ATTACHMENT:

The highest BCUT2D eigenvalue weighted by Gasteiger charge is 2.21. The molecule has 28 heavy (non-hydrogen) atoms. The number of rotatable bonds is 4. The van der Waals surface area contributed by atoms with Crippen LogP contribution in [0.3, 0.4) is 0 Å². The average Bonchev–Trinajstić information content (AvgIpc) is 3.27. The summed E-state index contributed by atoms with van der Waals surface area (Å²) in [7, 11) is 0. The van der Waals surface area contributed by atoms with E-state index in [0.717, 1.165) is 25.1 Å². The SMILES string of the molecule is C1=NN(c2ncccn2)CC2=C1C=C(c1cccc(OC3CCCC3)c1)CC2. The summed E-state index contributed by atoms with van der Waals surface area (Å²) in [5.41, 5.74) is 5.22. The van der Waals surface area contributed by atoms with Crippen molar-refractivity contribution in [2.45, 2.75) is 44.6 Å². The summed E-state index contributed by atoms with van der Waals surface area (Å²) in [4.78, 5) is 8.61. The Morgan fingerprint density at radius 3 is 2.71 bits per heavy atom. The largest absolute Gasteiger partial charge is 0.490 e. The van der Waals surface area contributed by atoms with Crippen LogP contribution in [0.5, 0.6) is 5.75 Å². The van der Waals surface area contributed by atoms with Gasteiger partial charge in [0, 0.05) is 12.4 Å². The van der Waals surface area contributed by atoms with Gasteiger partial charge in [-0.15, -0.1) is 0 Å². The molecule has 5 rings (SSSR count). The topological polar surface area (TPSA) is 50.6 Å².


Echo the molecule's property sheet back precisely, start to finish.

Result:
The highest BCUT2D eigenvalue weighted by Gasteiger charge is 2.21. The molecule has 28 heavy (non-hydrogen) atoms. The number of rotatable bonds is 4. The van der Waals surface area contributed by atoms with Crippen LogP contribution in [0.3, 0.4) is 0 Å². The average Bonchev–Trinajstić information content (AvgIpc) is 3.27. The summed E-state index contributed by atoms with van der Waals surface area (Å²) in [7, 11) is 0. The van der Waals surface area contributed by atoms with E-state index in [0.717, 1.165) is 25.1 Å². The SMILES string of the molecule is C1=NN(c2ncccn2)CC2=C1C=C(c1cccc(OC3CCCC3)c1)CC2. The summed E-state index contributed by atoms with van der Waals surface area (Å²) in [5.41, 5.74) is 5.22. The van der Waals surface area contributed by atoms with Crippen molar-refractivity contribution in [2.45, 2.75) is 44.6 Å². The summed E-state index contributed by atoms with van der Waals surface area (Å²) in [4.78, 5) is 8.61. The Morgan fingerprint density at radius 3 is 2.71 bits per heavy atom. The largest absolute Gasteiger partial charge is 0.490 e. The van der Waals surface area contributed by atoms with Crippen LogP contribution in [0.5, 0.6) is 5.75 Å². The van der Waals surface area contributed by atoms with Gasteiger partial charge in [0, 0.05) is 12.4 Å². The van der Waals surface area contributed by atoms with Gasteiger partial charge in [-0.15, -0.1) is 0 Å². The molecule has 5 rings (SSSR count). The topological polar surface area (TPSA) is 50.6 Å².